The Cookie-Cutter Pre-Med Student....not really

Now, what do I mean by a "Cookie-Cutter" med student?


I mean the type of feedback you hear from others about what/who a med student is and what it takes to be a physician.


Some of the general characteristics you will most likely hear adults telling young children or adolescents are:

  • Their parents are Doctors

  • 4.0 GPAs

  • Never had a C in their life

  • Only focused on Academics

  • Top 10% of their Class

Do those points sound familiar? Because I know these points all too well.


For as long as I can remember, I was always told that I NEEDED to always makes sure that I was a straight A student. Anything less would automatically take me out of the running to be a candidate for medical school. I stressed this very much to my high school self. I did everything I could to try and get the best grades, the awards, and all that fun stuff in high school. I graduated as salutatorian, got a 32 on my ACT, and a scholarship to college. At the time I was naive and thought "since I got all A's in high school, college will be a piece of cake"


BOY WAS I WRONG!

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College was more of a reality check for me.


My high school graduating class consisted of 15 students. Yes, you read that right, 15! I attended a college where the freshman class alone consisted of 4,000 students if not more. I went from sitting in a classroom with 14 other students to sitting in a classroom of 300 students straining to see what the professor was writing on the board.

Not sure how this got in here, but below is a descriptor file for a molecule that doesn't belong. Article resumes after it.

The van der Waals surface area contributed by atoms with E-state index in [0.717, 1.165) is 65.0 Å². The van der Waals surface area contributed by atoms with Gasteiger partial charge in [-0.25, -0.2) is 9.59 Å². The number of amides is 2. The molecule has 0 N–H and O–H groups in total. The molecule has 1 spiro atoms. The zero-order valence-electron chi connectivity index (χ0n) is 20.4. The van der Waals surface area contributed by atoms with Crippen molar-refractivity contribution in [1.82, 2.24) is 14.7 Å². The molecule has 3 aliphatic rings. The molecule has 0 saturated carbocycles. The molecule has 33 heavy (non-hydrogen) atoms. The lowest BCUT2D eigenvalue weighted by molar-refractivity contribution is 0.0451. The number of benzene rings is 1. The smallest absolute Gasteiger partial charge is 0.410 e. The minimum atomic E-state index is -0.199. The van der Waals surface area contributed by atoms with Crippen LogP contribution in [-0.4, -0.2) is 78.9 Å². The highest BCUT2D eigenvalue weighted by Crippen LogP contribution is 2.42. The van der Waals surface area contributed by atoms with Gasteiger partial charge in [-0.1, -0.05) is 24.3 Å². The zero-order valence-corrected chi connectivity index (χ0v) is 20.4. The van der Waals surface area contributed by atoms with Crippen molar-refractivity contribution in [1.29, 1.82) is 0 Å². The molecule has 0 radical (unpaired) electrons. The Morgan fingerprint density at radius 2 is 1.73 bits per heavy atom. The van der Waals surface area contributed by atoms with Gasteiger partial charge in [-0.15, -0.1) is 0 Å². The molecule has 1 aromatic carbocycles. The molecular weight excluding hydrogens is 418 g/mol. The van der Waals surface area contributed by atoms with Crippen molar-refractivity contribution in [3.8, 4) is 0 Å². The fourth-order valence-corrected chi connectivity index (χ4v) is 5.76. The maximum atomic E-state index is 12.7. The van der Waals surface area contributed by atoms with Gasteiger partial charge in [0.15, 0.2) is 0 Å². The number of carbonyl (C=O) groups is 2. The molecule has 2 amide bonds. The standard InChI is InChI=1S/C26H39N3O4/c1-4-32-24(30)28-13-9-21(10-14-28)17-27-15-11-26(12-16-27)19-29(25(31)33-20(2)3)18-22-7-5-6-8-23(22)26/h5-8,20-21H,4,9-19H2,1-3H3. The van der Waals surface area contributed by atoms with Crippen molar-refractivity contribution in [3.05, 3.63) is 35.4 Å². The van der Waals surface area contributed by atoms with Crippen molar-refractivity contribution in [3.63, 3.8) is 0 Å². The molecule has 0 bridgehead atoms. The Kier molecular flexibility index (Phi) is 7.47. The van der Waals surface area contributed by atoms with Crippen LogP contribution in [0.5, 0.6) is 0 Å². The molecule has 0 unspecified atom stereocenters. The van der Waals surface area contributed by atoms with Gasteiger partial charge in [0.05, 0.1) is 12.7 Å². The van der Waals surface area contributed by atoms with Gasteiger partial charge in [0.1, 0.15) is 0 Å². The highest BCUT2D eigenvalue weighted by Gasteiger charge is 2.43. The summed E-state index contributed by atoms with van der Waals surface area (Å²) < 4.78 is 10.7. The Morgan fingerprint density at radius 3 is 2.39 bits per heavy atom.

College was when I definitely realized that I was not going to be that "cookie-cutter" student. I struggled...A LOT in college. Throughout my 4 years at my university, it almost became a rare site for me to get an A in any of my classes. When I got my first Bs, it already worried me. So when I got my first set of Cs, can you imagine the panic that coursed inside me?


In those moments, my exact thoughts were "Okay, what is my backup plan?"


I truly thought I ruined all my chances of getting into medical school, that I had failed, that no medical school will want a student with Cs on their transcripts. If I could tell my undergrad self one thing, it would be not to panic and worry so much, because you are going to carve your own unique route.


Follow along my journey and see how a student with Cs on their transcript, immigrant parents, and a female in STEM learned to make her own pathway to medicine, no matter the obstacles.

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